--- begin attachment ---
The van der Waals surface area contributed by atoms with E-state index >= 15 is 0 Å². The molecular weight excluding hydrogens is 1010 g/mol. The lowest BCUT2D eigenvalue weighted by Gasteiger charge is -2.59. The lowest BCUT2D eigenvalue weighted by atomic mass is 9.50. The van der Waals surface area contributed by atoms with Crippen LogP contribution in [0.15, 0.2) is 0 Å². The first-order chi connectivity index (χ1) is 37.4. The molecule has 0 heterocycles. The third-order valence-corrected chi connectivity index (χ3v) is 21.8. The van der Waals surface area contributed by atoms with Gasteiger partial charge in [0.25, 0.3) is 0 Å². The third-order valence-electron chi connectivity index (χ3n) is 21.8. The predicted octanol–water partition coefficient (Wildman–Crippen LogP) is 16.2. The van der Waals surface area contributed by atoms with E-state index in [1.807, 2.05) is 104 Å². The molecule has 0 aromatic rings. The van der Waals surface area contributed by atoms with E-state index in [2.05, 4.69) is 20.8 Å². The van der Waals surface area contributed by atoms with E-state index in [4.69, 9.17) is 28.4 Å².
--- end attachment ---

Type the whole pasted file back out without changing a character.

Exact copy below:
The van der Waals surface area contributed by atoms with E-state index >= 15 is 0 Å². The molecular weight excluding hydrogens is 1010 g/mol. The lowest BCUT2D eigenvalue weighted by Gasteiger charge is -2.59. The lowest BCUT2D eigenvalue weighted by atomic mass is 9.50. The van der Waals surface area contributed by atoms with Crippen LogP contribution in [0.15, 0.2) is 0 Å². The first-order chi connectivity index (χ1) is 37.4. The molecule has 0 heterocycles. The third-order valence-corrected chi connectivity index (χ3v) is 21.8. The van der Waals surface area contributed by atoms with Gasteiger partial charge in [0.25, 0.3) is 0 Å². The third-order valence-electron chi connectivity index (χ3n) is 21.8. The predicted octanol–water partition coefficient (Wildman–Crippen LogP) is 16.2. The van der Waals surface area contributed by atoms with E-state index in [1.807, 2.05) is 104 Å². The molecule has 0 aromatic rings. The van der Waals surface area contributed by atoms with E-state index in [2.05, 4.69) is 20.8 Å². The van der Waals surface area contributed by atoms with E-state index in [4.69, 9.17) is 28.4 Å².